• Analyze underlying dynamics – What are the specific drivers of poor outcomes? (Political Economy/Institutional Analysis)

    • Powerful interests purchasing state policy for private interest

    • Lack of citizen voice to influence service delivery

    • Weak checks and balances to constrain arbitrary action

  • Sequence reforms and donor strategies – How to support drivers of change? (Implementation strategy)

    • Analyze and support drivers of change

    • Develop appropriate sequencing of public management and checks & balances

    • Balance supply side interventions with demand side pressures

    • Rely on multidonor partnerships, based on mandate & comparative advantage

      (Managing the Politics of Reform:

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Diagnostics: Drilling Down

  • Diagnosing Governanceas a whole

  • Assessing the incidence ofparticular forms of corruption:where are the most affected areas?

  • Evaluating corruption incross cutting government processes, e.g. procurement

  • Evaluating corruption at thesector level, e.g. education

  • Assessing risks at the project level

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“Measuring” Quality of Governance and Corruption at the Country Level(Kaufmann-Kraay indices:)

  • Rule of law

  • Political stability

  • Voice and accountability

  • Government effectiveness

  • Regulatory quality

  • Control of corruption

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Control of Corruption: Cross country Comparisons

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Governance Indicators: Bangladesh

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“Measuring” Quality of Governance and Corruption at the Country Level: Other Sources

  • The Open Budget Index (

  • Global Integrity Index (

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Forms of Corruption: Assessing State Capture

Proportion of firms affected by capture of …


Parliamentary Votes


Presidential Admin. Decrees

Civil Court Decrees









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Forms of Corruption: Administrative Corruption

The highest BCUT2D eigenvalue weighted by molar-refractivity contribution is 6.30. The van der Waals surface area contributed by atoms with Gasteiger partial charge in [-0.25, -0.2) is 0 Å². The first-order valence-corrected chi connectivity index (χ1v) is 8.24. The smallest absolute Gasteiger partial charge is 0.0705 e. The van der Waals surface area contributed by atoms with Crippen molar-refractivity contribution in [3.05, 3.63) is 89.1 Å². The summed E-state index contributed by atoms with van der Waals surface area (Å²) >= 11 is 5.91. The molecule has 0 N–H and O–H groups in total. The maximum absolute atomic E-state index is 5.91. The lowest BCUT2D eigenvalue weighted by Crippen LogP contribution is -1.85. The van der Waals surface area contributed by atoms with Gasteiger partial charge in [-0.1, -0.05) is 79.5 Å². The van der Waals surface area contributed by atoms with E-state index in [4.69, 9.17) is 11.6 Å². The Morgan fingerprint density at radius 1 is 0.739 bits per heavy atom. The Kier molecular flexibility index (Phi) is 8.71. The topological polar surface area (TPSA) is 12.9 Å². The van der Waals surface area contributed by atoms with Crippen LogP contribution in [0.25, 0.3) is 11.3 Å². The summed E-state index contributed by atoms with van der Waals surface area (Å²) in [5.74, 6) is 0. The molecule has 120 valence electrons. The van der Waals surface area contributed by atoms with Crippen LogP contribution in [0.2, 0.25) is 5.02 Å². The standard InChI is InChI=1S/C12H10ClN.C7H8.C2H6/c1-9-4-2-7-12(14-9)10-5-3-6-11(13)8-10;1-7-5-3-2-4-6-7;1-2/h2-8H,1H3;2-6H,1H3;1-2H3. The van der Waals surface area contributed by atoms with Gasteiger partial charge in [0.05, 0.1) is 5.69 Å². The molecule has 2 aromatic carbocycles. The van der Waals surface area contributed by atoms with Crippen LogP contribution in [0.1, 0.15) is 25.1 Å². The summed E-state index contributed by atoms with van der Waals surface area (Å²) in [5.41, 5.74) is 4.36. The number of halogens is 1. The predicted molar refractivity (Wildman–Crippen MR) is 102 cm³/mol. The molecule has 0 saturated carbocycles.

Service Delivery: Composition of Total Bribes Paid by Households in Cambodia

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Type of License/Service/”Favor” Average fee required admittingneed to pay (1996)“unofficially”

Enterprise registration$17666%

Each visit by fire/health inspector$4281%

Tax inspector (each regular visit)$87 51%

Telephone line installation$89478%

Lease in state space (square ft. per month)$766%

Export license/registration$12361%

Import license/registration$27871%

Border crossing (lump sum)$211100%

Border crossing (percent of value)3%57%

Domestic currency loan from bank on4%81%

preferential terms (percent of value)

Hard currency loan on preferential4%85%

terms (percent of value)

Forms of Corruption: Administrative Corruption

The “Bribe Fee” List: Unofficial Payments by Firms in Ukraine

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Forms of Corruption: Patronage & the Market for Public Office

Public Officials Surveys: Purchasing Public Positions


Customs inspectors




Tax inspectors




Natural resource licensers









Ordinary police






Investigators/ prosecutors




Local officials



Based on 1998 World Bank surveys of public officials in these countries: 218 public officials in Latvia (with Latvia Facts); 350 public officials in Georgia (with GORBI); and 97 public officials in Albania (with ACER).










Percent of public officials believed to have purchased their positions

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Sector Level: The Value Chain& Corruption Risk Mapping

Health Sector -- Delivery of Essential Drugs

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Health Sector: Delivery of Essential Drugs

Tackling decision points vulnerable to corruption

Competition & Transparency


Tracking systems


User surveys


Monitoring based on transparent & uniform standards


Media coverage of drug selection committee meetings

Prescription & Disbursement

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Procurement Planning




Bid Evaluation

Award of Contract

Public Procurement: Process Flow&

Corruption Risk Mapping

Stages of the Procurement Process

Contract Implementation

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Lack of competition

Lack of Transparency

Procurement Planning: Corruption Vulnerabilities

Problem Area

Possible Distortion


  • Purposeful delay of procurement to feign “urgency” and go to direct negotiation

  • Lack of Plans

  • misallocation of resources

  • Unclear Criteria for Project Selection

Procurement of goods and civil works

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Lack of competition

Lack of Transparency

Preparation: Corruption Vulnerabilities

Problem Area

Possible Distortion


  • PMO given sole responsibility over the determination of contract packages and preparation of specifications (for civil works)

  • Contract splitting to allow unqualified bidders to participate or to revert to “simplified” bidding

  • tailor fitting to favor a preferred bidder

  • BAC members chosen to stack deck in favor of Head’s choice of contractor

  • BAC members designated solely by Head of agency